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Now envisage the receiving dipoles connected to the goniometer coils as in fig. 8, where the stator coils also run N-S and E-W: in practice, of course, the coils could lie in any direction, with suitable adjustments of the gonio pointer and scale.

A target due east of the station would give a signal only in the N-S dipoles, and this would be transferred to the N-S coils of the goniometer. The goniometer would pick up a maximum signal when its search coil also lay in the N-S direction, and a minimum, (ideally, zero) signal when the search coil lay E-W Hence, if the gonio pointer is aligned with its search coil, it will point to the east, that is, to the bearing of the target, when the gonio is set for minimum signal. An ambiguity could arise here, since the goniometer would also give a minimum for a target bearing due west, or even when its search coil was 1800 from the true bearing. In practice, the ambiguity was resolved by the use of the sensing dipole before any attempt was made to take a bearing.

 

In the height-finding mode, of course, the gonio measured, not so much an angle, as the ratio between the signals on dipole arrays at different heights: this ratio gives the angle of elevation of the target, and this, combined with the range, gives the height a via simple formula.

The most important operator, by far, was the girl 'on the tube' (fig. 9). It was her duty to update plots on existing tracks at regular intervals, while at the same time watching for new echoes: to this end, the gonio was swung continuously. Since the bearing of a target was determined by swinging the gonio for a minimum (zero) echo, the station was blind on that bearing, or indeed on any bearing on which the gonio rested: hence, the first rule for operators was that the gonio must always be swinging over the full 1000 or so of the station coverage. The girl on the tube, together with the others of the team, were paralleled together on the telephone to the plotter in the filter room, who would accept the plots, allocate track numbers (H-for hostile, F- for friendly, X- for unknown), allot priorities ('another plot on X-, please', 'can you get a height on H- ?') and probe for information 'Staxton has a plot about 120 miles from you: can you see anything?' (Staxton being the neighbouring station).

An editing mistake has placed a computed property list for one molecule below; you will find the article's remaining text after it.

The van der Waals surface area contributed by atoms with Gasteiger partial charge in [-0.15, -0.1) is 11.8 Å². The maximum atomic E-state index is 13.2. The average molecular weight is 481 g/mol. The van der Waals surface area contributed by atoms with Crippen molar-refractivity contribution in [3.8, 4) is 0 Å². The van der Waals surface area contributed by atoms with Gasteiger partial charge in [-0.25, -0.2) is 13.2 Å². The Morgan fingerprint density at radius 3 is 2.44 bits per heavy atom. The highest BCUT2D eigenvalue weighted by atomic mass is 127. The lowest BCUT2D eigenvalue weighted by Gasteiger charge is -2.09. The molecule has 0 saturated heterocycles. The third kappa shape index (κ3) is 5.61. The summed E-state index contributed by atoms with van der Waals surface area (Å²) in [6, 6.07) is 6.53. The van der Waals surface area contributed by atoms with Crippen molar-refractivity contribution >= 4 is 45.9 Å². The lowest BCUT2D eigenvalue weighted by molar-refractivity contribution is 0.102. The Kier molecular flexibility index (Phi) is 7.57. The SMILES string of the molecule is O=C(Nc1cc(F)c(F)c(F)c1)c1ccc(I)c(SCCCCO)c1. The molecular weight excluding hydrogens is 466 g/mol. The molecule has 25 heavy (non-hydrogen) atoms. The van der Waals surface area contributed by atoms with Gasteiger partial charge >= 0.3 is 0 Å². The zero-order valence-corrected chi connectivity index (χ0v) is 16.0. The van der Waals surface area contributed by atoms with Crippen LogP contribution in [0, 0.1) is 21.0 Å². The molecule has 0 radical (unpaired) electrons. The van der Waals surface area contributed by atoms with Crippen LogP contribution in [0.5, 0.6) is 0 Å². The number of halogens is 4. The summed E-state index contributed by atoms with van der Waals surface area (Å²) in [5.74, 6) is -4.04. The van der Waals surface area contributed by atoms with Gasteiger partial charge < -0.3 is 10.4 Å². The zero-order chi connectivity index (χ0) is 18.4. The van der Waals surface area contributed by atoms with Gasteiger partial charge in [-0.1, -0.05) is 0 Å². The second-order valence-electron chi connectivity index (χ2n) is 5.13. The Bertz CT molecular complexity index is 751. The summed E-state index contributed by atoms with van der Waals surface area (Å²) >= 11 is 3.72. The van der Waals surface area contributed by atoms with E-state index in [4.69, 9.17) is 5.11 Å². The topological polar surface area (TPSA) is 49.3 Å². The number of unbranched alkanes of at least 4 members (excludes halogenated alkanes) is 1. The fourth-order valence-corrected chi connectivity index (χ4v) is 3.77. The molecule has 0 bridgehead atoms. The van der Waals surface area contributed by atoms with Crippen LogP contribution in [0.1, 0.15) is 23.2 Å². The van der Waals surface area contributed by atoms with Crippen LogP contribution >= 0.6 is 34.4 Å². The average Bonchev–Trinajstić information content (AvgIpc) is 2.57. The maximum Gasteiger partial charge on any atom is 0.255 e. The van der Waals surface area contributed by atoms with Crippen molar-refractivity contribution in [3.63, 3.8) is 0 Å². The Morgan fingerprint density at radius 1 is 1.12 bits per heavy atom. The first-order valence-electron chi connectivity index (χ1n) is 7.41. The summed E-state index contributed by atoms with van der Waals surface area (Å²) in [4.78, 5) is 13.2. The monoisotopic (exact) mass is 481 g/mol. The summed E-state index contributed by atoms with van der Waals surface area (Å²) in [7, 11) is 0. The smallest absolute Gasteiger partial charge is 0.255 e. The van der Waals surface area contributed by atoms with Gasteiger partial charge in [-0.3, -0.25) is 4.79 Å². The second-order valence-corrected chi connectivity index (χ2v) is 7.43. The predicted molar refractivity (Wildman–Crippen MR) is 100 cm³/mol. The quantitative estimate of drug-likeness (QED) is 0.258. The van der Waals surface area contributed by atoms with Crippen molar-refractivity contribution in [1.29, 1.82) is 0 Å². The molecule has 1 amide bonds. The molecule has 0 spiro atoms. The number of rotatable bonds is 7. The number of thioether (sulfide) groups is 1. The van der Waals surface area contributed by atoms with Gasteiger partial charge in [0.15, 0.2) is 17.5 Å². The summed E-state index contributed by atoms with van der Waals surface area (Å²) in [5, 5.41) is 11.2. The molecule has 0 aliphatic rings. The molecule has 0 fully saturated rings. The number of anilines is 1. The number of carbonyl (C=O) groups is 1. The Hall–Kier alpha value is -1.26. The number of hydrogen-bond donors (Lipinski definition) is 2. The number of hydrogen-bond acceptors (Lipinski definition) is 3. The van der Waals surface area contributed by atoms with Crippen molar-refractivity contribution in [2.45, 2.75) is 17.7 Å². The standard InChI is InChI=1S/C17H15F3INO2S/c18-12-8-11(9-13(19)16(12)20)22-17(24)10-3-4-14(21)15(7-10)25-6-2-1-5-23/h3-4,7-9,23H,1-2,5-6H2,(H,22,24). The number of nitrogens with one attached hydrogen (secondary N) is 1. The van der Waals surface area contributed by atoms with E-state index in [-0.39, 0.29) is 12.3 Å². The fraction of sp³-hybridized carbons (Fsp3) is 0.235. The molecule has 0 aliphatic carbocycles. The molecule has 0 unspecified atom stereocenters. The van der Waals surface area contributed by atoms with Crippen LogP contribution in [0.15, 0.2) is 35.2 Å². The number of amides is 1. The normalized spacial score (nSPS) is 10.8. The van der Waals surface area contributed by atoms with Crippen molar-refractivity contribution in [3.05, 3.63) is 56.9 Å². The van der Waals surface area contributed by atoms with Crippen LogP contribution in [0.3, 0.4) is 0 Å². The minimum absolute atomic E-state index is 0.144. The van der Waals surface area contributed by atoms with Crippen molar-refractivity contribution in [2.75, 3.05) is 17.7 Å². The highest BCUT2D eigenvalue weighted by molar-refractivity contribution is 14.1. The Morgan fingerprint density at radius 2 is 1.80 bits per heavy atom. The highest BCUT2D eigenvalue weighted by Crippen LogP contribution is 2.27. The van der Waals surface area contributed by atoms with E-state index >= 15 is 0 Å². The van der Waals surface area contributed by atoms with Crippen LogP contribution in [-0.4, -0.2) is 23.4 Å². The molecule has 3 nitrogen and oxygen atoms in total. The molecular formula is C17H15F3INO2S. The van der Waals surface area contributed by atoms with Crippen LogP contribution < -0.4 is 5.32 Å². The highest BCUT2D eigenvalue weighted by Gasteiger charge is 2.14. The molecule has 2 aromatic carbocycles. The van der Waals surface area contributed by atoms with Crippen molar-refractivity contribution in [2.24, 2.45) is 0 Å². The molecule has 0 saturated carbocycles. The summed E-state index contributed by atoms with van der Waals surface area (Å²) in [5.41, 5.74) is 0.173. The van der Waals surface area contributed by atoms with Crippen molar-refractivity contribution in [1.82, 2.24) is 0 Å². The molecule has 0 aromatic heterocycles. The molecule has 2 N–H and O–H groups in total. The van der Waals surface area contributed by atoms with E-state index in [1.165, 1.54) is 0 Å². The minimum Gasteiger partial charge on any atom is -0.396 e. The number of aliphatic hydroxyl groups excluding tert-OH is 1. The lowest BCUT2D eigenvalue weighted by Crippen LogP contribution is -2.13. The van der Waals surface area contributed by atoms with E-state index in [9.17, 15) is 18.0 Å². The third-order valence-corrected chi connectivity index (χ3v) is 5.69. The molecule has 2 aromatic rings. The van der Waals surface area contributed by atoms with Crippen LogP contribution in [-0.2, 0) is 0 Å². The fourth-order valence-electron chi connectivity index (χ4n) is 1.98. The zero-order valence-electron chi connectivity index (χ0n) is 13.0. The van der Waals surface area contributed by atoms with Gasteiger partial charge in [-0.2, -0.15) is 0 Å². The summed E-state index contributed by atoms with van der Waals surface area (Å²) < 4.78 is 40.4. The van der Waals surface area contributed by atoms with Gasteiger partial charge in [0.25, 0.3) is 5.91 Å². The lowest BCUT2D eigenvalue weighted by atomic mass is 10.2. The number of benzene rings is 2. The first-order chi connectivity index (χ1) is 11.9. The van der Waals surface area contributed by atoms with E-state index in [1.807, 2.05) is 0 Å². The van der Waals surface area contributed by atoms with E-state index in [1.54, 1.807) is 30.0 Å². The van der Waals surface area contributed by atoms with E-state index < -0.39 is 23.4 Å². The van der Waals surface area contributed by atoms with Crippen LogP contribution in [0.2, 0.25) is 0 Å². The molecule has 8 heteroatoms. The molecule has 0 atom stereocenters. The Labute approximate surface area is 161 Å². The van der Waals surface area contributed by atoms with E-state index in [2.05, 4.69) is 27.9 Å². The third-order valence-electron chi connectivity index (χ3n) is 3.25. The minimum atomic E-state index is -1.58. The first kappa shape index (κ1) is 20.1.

The routine of establishing a new track was quite complex. If the operator noticed a new echo, which would first show as a tiny break in the noise, she would at once 'sense' it to determine that it was in fact in front of the station before announcing 'I have a new echo at such and such a range'. She would then sense again, to determine whether the target was north or south of the 'line of shoot'. She would then attempt, by swinging the gonio for a minimum, to take a bearing, and then a height.


 

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Constructed by Dick Barrett

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ęCopyright 2000 Dick Barrett

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